Another excellent work from Derrick Jensen. The so-called green movement is being co-opted by the very mega corporations who are doing the destroying of the planet. They make the big decisions, they rig the elections, they own the mass media and public mind control technologies, they control the economy, the money and they will not stop. Al Gore described part of the problem and told us what we can do, but Derrick does the math. If every man woman and child did them all, and they never would, it only adds up to 21% of the carbon that the US spews. The rest comes from the mega industries and their carbon spew increases about 2% per year so that savings won't last long. Buying green products will not save the planet. We need to find a way for people to understand that they are being bamboozled so they can step into their own power. For those who will say this book is short on solutions I say that is because there really isn't going to be any solution until a lot of people quit believing all the green-wash hype. How we get everyone talking to one another and getting out of our mass denial, so we can do something effective, is the project that we need to focus on. Derrick has described what we are denying, now we have work to do. We see the enemy and it is us, ...but mostly its them.
5 of 5 people found the following review helpful
How to Teach Resistance: Assign "50 Things" 29 Jan. 2008
By CLWriter - Published on
Format: Paperback
This graphic novel presents a satiric view of the most destructive elements of our society: human beings, especially the ones who are devoted to money, progress, and technology. The story line follows a disparate group of characters: space alien robots, corporate CEO's, government functionaries, children, a "terrorist" bunny named Bunnista, and an assorted cast of various animals, plants, and even fish. The first panels depict two girls discussing why changing your light bulbs and recycling bottles aren't enough to save the planet. The plot thickens as space alien robots pay corporate and government agencies for the right to consume all the earth's resources (except for a token 70 trees, 70 rocks, 70 fish, etc.) Bunnista releases animals from a research lab, the authorities round up ALL rabbits in retaliation, and the scene is set for a big confrontation between rabbits, animals, children, and indigenous people against the evil forces of the aliens/government who wish to annihilate all life forms that do not directly lead to corporate profit.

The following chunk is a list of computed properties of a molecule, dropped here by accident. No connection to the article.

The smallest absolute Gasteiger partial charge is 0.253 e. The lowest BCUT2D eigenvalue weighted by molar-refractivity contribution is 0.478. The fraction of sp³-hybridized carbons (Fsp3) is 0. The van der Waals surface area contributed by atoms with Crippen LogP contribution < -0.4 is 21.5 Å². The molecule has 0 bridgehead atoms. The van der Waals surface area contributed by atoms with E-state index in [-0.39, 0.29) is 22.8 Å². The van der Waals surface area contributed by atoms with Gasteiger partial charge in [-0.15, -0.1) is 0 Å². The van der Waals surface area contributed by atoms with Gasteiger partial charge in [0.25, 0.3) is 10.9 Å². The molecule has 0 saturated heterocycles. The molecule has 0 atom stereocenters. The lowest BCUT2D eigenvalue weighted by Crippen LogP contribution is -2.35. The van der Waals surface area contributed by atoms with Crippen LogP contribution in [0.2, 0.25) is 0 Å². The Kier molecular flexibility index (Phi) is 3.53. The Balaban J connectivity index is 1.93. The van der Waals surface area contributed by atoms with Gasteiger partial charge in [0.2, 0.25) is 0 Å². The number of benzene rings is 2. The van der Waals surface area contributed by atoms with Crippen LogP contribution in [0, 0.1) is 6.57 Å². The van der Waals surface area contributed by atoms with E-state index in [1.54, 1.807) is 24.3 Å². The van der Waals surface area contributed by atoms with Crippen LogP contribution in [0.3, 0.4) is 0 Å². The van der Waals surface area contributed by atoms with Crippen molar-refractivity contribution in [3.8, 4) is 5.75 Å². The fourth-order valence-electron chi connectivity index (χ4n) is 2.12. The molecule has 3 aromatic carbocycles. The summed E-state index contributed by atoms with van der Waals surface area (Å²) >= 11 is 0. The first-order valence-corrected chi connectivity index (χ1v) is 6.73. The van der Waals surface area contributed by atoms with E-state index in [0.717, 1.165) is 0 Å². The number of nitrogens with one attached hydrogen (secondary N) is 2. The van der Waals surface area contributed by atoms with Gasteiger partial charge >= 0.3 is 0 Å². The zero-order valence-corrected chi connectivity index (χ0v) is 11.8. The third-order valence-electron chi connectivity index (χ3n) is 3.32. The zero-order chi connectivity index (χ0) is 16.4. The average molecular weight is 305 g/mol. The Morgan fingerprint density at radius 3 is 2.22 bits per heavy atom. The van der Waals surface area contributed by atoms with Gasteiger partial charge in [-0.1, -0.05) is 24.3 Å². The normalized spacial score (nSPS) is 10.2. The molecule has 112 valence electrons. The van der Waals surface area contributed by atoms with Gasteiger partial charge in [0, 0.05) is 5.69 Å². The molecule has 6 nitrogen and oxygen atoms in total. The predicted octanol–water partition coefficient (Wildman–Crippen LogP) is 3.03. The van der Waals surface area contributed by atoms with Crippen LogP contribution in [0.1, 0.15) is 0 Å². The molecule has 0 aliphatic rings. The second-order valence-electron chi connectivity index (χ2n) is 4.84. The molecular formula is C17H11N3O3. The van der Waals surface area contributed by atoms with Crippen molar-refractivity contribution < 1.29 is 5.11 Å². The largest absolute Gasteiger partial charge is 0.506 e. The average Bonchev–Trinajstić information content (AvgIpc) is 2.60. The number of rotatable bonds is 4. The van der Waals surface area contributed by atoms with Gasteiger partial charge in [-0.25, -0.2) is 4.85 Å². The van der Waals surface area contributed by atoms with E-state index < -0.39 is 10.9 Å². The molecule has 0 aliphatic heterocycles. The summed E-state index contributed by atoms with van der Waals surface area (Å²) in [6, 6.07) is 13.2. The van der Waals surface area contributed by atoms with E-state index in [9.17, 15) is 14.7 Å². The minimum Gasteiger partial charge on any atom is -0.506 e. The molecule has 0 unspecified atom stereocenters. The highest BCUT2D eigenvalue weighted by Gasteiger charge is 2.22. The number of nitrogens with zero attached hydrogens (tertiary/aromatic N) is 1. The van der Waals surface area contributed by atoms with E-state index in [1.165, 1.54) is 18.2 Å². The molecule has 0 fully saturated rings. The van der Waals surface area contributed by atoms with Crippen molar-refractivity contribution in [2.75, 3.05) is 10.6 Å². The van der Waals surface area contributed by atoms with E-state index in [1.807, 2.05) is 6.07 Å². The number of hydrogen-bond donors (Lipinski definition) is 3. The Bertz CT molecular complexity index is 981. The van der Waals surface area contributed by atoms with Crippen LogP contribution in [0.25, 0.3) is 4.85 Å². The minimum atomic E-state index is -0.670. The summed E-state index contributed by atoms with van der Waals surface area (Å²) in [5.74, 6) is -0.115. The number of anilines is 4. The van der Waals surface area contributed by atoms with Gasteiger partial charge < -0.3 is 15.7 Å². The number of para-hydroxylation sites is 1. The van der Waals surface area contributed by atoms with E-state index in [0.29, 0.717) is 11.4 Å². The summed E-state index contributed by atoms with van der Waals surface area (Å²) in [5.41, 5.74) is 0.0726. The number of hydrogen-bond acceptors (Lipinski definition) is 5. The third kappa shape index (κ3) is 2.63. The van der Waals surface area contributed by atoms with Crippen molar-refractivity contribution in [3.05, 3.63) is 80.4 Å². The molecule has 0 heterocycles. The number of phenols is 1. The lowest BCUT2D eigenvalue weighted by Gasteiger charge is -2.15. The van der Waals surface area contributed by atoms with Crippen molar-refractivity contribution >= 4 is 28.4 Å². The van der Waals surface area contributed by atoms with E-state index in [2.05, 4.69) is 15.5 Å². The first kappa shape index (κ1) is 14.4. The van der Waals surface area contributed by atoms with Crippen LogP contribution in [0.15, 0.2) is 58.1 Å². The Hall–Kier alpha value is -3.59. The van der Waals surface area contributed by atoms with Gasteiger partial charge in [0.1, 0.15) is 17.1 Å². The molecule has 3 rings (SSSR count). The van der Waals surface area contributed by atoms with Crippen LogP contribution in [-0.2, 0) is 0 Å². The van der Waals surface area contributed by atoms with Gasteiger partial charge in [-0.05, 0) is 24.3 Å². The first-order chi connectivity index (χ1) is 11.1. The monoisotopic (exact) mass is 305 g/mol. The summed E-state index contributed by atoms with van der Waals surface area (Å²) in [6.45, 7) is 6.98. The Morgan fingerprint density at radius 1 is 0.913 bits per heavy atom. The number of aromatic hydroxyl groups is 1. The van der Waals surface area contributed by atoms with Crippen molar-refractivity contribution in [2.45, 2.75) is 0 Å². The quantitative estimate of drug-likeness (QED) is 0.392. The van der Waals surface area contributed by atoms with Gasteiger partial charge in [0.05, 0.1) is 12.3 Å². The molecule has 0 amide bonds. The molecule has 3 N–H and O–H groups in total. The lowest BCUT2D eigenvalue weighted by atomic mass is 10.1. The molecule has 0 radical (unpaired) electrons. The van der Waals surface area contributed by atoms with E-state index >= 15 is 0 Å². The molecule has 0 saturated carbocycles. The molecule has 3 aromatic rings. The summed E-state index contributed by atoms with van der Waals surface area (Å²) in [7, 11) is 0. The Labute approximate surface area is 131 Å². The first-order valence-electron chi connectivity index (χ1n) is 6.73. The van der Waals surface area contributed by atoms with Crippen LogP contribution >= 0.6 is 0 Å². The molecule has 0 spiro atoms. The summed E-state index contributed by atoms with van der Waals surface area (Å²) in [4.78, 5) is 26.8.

The comic-style drawings are amusing, appealing, and at times heartbreaking, as when a little bear says goodbye to his mother as she runs off to do battle with the aliens. There is most definitely a message in this fine stew of eco-tragicomedy: Jensen and McMillan have teamed up to provide a rationale for activism that goes beyond putting a few things in the recycle bin each day.

This graphic novel would work well for high school students, 14 and up. Art classes, history or government classes, leadership classes, journalism classes, or literature classes could hold some fine discussions after reading this book, or selections from it. Teachers could assign students to create their own social commentary by way of a comic strip or graphic novel. Highly recommended for adults as well. Danger: this book will make you feel as well as think!
5 of 5 people found the following review helpful
Delightful and dead serious 17 April 2008
By Lierre Keith - Published on
Format: Paperback
Follow the adventures of a too-observant young girl and a mysterious one-eyed stuffed bunny as they face down a liberal best friend, a sell-out psychiatrist, Al Gore, vivisectors, prison guards, and space aliens, on the way to the revolution! Sound like an unlikely plot? Yet it somehow works, with a story that finds its own edge between naturalism and the mythic, perfectly illustrated by Stephanie McMillan's naif-style illustrations. You'll be cheering by the end, ready to join the determined army of the wild rising like the tide in a last-page effort to save the planet. And where the story ends is where we have to begin.

Funny, grim, delightful and dead serious all at once.